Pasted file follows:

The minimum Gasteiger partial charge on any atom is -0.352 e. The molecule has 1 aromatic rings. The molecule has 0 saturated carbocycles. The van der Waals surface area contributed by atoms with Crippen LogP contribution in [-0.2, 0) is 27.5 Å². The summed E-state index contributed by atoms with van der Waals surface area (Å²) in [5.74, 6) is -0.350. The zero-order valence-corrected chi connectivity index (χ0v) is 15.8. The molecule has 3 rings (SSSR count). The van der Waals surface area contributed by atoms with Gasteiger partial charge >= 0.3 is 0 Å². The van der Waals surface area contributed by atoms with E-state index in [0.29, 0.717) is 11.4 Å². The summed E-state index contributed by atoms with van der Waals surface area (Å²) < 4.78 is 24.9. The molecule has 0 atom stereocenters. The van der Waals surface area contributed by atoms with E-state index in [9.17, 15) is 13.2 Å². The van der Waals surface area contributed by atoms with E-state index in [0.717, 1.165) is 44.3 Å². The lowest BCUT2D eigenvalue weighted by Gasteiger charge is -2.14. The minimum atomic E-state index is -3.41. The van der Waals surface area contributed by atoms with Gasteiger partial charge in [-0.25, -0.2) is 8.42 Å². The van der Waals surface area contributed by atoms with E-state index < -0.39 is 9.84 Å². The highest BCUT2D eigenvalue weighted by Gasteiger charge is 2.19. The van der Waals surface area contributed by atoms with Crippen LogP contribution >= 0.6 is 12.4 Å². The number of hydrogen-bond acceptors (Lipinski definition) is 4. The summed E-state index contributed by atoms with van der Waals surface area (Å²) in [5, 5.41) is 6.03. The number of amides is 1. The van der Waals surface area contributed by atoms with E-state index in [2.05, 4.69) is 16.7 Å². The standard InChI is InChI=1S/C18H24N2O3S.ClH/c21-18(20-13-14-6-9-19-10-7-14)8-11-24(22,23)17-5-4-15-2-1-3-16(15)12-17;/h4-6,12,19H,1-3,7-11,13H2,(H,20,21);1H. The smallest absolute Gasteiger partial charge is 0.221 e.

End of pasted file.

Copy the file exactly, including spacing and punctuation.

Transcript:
The minimum Gasteiger partial charge on any atom is -0.352 e. The molecule has 1 aromatic rings. The molecule has 0 saturated carbocycles. The van der Waals surface area contributed by atoms with Crippen LogP contribution in [-0.2, 0) is 27.5 Å². The summed E-state index contributed by atoms with van der Waals surface area (Å²) in [5.74, 6) is -0.350. The zero-order valence-corrected chi connectivity index (χ0v) is 15.8. The molecule has 3 rings (SSSR count). The van der Waals surface area contributed by atoms with Gasteiger partial charge >= 0.3 is 0 Å². The van der Waals surface area contributed by atoms with E-state index in [0.29, 0.717) is 11.4 Å². The summed E-state index contributed by atoms with van der Waals surface area (Å²) < 4.78 is 24.9. The molecule has 0 atom stereocenters. The van der Waals surface area contributed by atoms with E-state index in [9.17, 15) is 13.2 Å². The van der Waals surface area contributed by atoms with E-state index in [0.717, 1.165) is 44.3 Å². The lowest BCUT2D eigenvalue weighted by Gasteiger charge is -2.14. The minimum atomic E-state index is -3.41. The van der Waals surface area contributed by atoms with Gasteiger partial charge in [-0.25, -0.2) is 8.42 Å². The van der Waals surface area contributed by atoms with E-state index < -0.39 is 9.84 Å². The highest BCUT2D eigenvalue weighted by Gasteiger charge is 2.19. The van der Waals surface area contributed by atoms with Crippen LogP contribution >= 0.6 is 12.4 Å². The number of hydrogen-bond acceptors (Lipinski definition) is 4. The summed E-state index contributed by atoms with van der Waals surface area (Å²) in [5, 5.41) is 6.03. The number of amides is 1. The van der Waals surface area contributed by atoms with E-state index in [2.05, 4.69) is 16.7 Å². The standard InChI is InChI=1S/C18H24N2O3S.ClH/c21-18(20-13-14-6-9-19-10-7-14)8-11-24(22,23)17-5-4-15-2-1-3-16(15)12-17;/h4-6,12,19H,1-3,7-11,13H2,(H,20,21);1H. The smallest absolute Gasteiger partial charge is 0.221 e.